Deciding on an ERP for your small business can be difficult. Here's the pros and cons of an ERP for small business to help make that decision easier.
Small companies often face a dilemma in deciding how to invest for the greatest return. In pure startup mode, businesses must invest in an operational foundation that will directly build the business. "Management by walking around: is common. Reporting is ad hoc, supported by manual processes and spreadsheets. Decision-making is driven more by gut feel than data and hard facts. These methods may be effective in early phases of the business, but once past that crucial startup phase, neglecting to invest in appropriate enterprise business systems can significantly hinder continued growth and profitability. Many businesses stumble along with some combination of spreadsheets and disparate applications thinking an integrated Enterprise Resource Planning (ERP) solution is beyond their reach. In reality, though, rather than assuming they can't afford it, small and growing businesses should instead be asking, " Can we afford not to invest in ERP?"
ERP for Small Business
5 Signs You May Need an ERP For Your Small Business
You're not in control: Processes are manual; data is scattered in file cabinets, offline spreadsheets, and across desktops. That data is transferred between desks four or five or even six or eight times, adding little value and introducing the risk of Errors.
You've no idea how or where to expand: Your business is growing. You want to continue to add new geographies and new market segments. But you have no visibility as to where you made your best profit. Was it in healthcare in the northeast? Was it in commercial business on the west coast? Was it in government contracts?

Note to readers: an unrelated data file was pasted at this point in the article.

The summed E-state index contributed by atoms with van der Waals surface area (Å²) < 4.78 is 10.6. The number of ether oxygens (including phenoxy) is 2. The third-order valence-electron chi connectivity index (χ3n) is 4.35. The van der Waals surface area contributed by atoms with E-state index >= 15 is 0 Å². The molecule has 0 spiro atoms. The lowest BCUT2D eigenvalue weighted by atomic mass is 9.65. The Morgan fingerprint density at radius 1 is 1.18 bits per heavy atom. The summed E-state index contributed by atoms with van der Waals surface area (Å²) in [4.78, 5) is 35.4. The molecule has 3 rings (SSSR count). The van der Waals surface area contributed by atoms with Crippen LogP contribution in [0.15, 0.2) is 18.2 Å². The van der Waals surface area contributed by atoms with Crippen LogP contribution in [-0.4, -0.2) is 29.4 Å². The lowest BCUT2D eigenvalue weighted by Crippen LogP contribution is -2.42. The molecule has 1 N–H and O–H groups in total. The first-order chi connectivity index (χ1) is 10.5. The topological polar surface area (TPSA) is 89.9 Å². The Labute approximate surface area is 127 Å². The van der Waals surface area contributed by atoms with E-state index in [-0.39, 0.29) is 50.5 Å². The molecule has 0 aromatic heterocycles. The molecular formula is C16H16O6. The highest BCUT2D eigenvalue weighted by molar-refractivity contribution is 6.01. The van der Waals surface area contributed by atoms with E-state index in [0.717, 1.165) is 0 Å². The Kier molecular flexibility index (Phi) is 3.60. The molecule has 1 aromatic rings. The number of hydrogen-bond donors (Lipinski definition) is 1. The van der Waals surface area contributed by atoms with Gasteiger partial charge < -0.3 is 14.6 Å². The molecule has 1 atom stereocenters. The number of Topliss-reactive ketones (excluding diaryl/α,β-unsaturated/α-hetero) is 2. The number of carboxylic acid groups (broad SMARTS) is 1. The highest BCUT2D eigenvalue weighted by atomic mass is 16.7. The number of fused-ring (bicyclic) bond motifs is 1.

You can't meet customer demand: Your inventory levels are rising, yet you still can't seem to meet customer requested ship dates. How do you better forecast demand, lean out your inventory, and produce product just-in-time?
Cash is tight: Whether you need to finance your supply chain costs or invest in growth, credit is still tight. You are handicapped in maintaining a close eye on cash and liquidity.
You have no IT staff: The closest you have to an Information Technology (IT) staff is that bright kid you hired to manage your internal network, your laptops, and phones. Technology is leaving you behind, but you're growing and would rather invest in revenue-generating activities, not overhead.
Downside of No ERP:
If any of the scenarios above resonated, the downside of not having ERP is all too obvious. Think about the amount of time you and your subordinates spend each day searching for data that could and should be readily available and literally at your fingertips. Without full and immediate access, you run the risk of delaying decisions or, perhaps worse, making decisions based on incomplete or incorrect data. Spreadsheets, the universal management tool, provide a familiar and convenient means of analyzing and manipulating data but offer no means of creating a detailed and accurate audit trail. Relying exclusively on paper or email trails to provide an auditable system of record is both time consuming and dangerous.
Difficulty in Managing Margins and Profitability